After riding a used 2012 Santa Cruz Blur LT2 frame that I built up from spare parts for years, I was finally given the opportunity to get my dream bike. I had a healthy budget of around $7500 to play with. This at first seems like a huge amount of money (and it is), but as with most things you can always figure out a way to push the limits. I've wanted an Ibis Ripmo since I knew what a Ripmo was. After obsessively researching and finally demoing a size L Ripmo at the best testing ground I know of, the Barton Creek Greenbelt, I decided to pull the trigger and build up a one of a kind Ripmo. The Ripmo promised everything I was looking for in a bike. I wanted something that I could take to places like Spider Mountain here locally, and other destinations like the Whole Enchilada and Angelfire New Mexico without feeling totally outgunned. But I also wanted to be able to ride to my standard weekly ride at Walnut Creek here in Austin without having to push around some heavy enduro sled.
So, now I have my size L Ripmo. It's the beginning of a wonderful relationship. I love it but I can tell that I still have much to learn in how to get the most out of it.
I chose the HELM for the front fork because I like to tinker. The HELM allows you to tweak the high and low speed damping, rebound, and independent positive and negative spring pressures. This opens up a lot of possibilities in how I can make the fork feel. It also helps that I love the gunmetal finish and that it's American made, yet somehow cheaper than Fox Factory 36.
Likewise, I like the Fox X2 rear shock for many of the same reasons. LOTS of tunability.
After the suspension, I had to consider the drivetrain. I've long believed that the brains of the drivetrain are the shifters and the derailer just follows orders. So I chose to combine an XO rear shifter with a GX rear derailleur and cassette. To me, this blends together some of the cost savings of the GX line with the weight savings of the XO line. Having the XO cranks saves a decent amount of weight and they're rock solid.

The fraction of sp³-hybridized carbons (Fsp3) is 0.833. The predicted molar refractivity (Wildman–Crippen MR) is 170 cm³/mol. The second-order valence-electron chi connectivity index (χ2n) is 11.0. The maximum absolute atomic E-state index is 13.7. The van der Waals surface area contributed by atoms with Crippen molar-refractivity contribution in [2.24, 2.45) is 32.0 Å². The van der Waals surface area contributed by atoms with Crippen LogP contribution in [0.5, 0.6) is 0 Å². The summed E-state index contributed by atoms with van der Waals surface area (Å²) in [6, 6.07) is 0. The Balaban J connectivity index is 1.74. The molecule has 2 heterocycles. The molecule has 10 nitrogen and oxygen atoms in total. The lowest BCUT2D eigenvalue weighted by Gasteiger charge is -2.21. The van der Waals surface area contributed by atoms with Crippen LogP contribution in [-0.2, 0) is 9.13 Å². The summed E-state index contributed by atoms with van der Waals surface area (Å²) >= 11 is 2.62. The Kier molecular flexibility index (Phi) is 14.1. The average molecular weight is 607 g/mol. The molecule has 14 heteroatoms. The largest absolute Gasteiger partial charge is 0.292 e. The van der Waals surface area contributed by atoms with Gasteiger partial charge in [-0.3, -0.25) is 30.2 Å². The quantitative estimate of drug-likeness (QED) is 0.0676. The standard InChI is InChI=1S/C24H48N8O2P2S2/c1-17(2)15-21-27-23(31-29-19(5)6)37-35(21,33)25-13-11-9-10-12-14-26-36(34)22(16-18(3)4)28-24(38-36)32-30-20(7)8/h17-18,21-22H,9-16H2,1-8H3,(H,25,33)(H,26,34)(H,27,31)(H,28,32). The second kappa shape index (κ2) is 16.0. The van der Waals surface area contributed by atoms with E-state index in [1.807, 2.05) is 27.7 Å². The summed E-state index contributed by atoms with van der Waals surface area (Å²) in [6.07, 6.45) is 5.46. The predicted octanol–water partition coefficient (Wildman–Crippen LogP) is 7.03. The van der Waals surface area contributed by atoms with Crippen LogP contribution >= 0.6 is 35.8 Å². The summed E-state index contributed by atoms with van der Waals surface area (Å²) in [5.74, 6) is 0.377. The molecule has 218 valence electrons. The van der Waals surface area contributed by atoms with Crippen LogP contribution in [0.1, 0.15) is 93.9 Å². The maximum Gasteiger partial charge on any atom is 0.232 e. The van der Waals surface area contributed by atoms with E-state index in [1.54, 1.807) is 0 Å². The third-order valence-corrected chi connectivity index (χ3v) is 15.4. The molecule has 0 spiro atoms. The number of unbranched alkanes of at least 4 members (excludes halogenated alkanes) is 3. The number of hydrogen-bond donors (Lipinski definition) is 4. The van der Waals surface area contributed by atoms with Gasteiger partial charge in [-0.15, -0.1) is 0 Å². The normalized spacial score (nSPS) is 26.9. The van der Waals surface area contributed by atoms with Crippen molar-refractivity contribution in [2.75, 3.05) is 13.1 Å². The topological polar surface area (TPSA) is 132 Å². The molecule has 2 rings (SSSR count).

Then I chose Hope Tech 3 E4 brakes. I've had a set of Tech X2's for around 8 years and I've loved their consistency and modulation. I've ridden many other brakes and nothing compares to the feel of Hope brakes in my opinion. The new Tech 3 levers are a significant improvement over the Tech 2's in that they fit much better on the bar with other components. The E4 calipers with 180mm rotors will be plenty of power to control the big wheels on those bigger destination rides or park days.
As for those bigger wheels, I think one of the best values in mountain bike wheels today is the Industry Nine Hydra Enduro S set. It seems silly to have I9 and the word "value" in the same sentence, but for under a grand you get their straight pull hubs with the amazing Hydra free hub laced to the same rim as the Enduro 305's. You give up the lighter weight aluminum proprietary spokes and the color options, but on the flip side (and I9 doesn't advertise this) you end up with an awesome straighpull hubset that can be re-laced later to any rim you want. You can also easily find replacement spokes.
I decided to break away from the Maxxis bandwagon for this build and go with some WTB tires. The Vigilante and the TrailBoss both have solid reviews and look great for taking on Austin's limestone chunkiness. I also love the look of tan walls on black bikes, so these tires check all the boxes for me. As you can see in the parts list, I also got a WTB Ranger because I wanted to be able to try a faster rolling tire in the back. I bought separately two Vigilantes actually because they were impossible to find in the tan walls.
The cockpit is a mix of Raceface and PNW Components. I love the Turbine-R stem. The machining is a work of art on par with I9, Hope, and Thomson but for a much better price. The Next R is super light yet burly and I wanted a bar with subtle graphics. For the seat post, I went with PNW's Bachelor in the 170 length. I chose the PNW post because I like the company. I have PNW's Cascade on my Blur and the guys at PNW gave me outstanding customer service with a small issue I had on the install. They earned my repeat business and the Bachelor is great value dropper post. Their Loam lever is the best dropper lever on the market too.
As for the build process, I had a few problems. First, although the Cane Creek HELM user manual actually uses a Hope E4 caliper in their brake install illustration, the caliper contacts the fork leg before the mounting bolts can fully tighten. The post mounts are a native 180mm, so I shouldn't have needed any adapters. I contacted Cane Creek and they admitted that it is a problem. I was able to mount the caliper with some washers to give it the clearance it needed, but it's not a super clean install even though it works great. Also, it turns out that the bolt holes on the rear brake post mounts were drilled off center towards the wheel. This meant that I could not install the rear caliper far enough away from the wheel (and therefore the rotor) to keep the rotor from rubbing the hope brake mount adapter and I was not able to center the caliper on the rotor. I ended up machining the Hope brake adapter to give more clearance and I slotted the bolt holes slightly so that I could get it to fit. Right now everything works. The caliper is centered on the rotor, and the rotor clears the brake adapter. The caliper is mounted as far out as it can be though. Other than those things, the build went well. Everything else fit perfectly and bolted up without a hitch.
This bike is not done though. Custom decals are on their way to further tie everything together!